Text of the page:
The overall response to the Museum has been enormous and visitation numbers have exceeded projections by a significant factor, having reached over 30,000 visitors per day and topping 1 million visitors in the little over four months since it opened. In addition to increased numbers of visitors, people are being engaged much longer (3-4 times) than the average 2 hours, for durations of 6-8 hours.
"The exhibition, or rather multiple exhibitions, is an incredible display of an overwhelming amount of artifacts from several hundred years back to current times. Each exhibition respects in layout and choice of media the time and circumstances of each period. This is an important exhibition for America and the world, incorporated into an equally breathtaking architectural masterpiece."
"From the striking projections on the unique facade through the interiors brimming with artifacts and installation, the NMAAHC explains the profound history of African Americans in America. The museum's tightly organized collection of artifacts and media installations pull together a painful history, culture, and innovation."
Ralph Appelbaum (principal), Melanie Ide (project director/lead designer), Luka Kito (project manager), Avery Willis Hoffman (content and media developer), Aki Carpenter (art director and graphics manager), Louise Bernard (senior content developer), Hana Elwell (senior content developer), Rio Valledor (senior exhibit designer), Juanita Wichienkuer (senior exhibit designer), Danae Colomer (senior exhibit designer), Adrian Castiniera (senior exhibit designer), Little Wing Lee (exhibit designer), Latoya Nelson (exhibit designer), Matthew Krupanski (exhibit designer), Isoke Miller (exhibit designer), Jamaal Hooker (exhibit designer), Jennifer Whitburn (exhibit design manager), Meredith Harmon (exhibit designer), Richard Ferrer (exhibit designer), Amna Ali (exhibit designer), Megan Kerman (graphic designer), Paul Samples (graphic designer), Tishon Woolcock (graphic designer), Jon Grizzle (graphic designer), Piera Wolf (graphic designer), Hyewon Shim (graphic designer), Jackie Peterson (content coordinator), Jennifer Harrington (content coordinator), Andrea Worby (content coordinator), Susan Packard (copyeditor), Jan Burdick (project administrator), George Roberston (renderer), Sean Pattison (renderer), Scott Shepard (renderer), Earl Bell (renderer), Adrian Davies (modelmaker)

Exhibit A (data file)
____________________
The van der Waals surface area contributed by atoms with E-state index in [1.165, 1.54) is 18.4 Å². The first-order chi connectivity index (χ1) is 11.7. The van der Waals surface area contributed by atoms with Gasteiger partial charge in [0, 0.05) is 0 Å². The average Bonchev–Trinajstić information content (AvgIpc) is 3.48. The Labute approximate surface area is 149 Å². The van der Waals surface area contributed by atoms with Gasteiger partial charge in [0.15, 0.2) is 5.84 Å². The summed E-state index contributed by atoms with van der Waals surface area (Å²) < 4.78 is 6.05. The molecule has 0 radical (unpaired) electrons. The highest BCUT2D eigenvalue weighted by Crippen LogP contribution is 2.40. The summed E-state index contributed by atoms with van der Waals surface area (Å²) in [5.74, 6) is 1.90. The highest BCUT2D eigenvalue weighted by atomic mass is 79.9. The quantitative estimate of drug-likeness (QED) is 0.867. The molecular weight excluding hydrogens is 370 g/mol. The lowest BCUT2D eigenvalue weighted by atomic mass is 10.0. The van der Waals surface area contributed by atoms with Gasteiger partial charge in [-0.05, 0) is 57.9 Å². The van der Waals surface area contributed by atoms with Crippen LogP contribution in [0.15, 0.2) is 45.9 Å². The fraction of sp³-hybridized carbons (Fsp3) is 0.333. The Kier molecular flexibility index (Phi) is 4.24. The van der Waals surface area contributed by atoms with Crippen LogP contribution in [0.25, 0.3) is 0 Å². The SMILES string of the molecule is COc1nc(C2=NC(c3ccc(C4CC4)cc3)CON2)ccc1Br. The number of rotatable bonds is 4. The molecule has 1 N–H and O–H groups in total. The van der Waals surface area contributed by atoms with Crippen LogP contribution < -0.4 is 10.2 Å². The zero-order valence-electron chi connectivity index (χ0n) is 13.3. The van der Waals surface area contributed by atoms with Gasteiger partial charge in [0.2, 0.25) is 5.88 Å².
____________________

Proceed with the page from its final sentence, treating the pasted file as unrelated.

Freelon Adjaye Bond (architecture), SmithGroup JJR (architecture), Luce Group (lighting design), SH Acoustics (acoustical engineering), Charles Morrow Associates (sound design)
Creative Team: Jonathan Jackson, Sarah Nelson, Corey Yurkovich (WSDIA); Leslie Gladsjo; Todd Palmer; Jake Barton (Local Projects); Michael Igartua (Resident Genius); Yolande Daniels (Studio Sumo); Eddie Opara, Ken Deegan (Pentagram); Joy Bailey, Ngaire Blankenburg (Lord Cultural Resources)
Design and Production Incorporated (prime exhibit fabricator and A/V integration), Hadley Exhibits (exhibit fabricators), Pacific Studios (exhibit fabricators), Smithsonian Channel (executive media producer).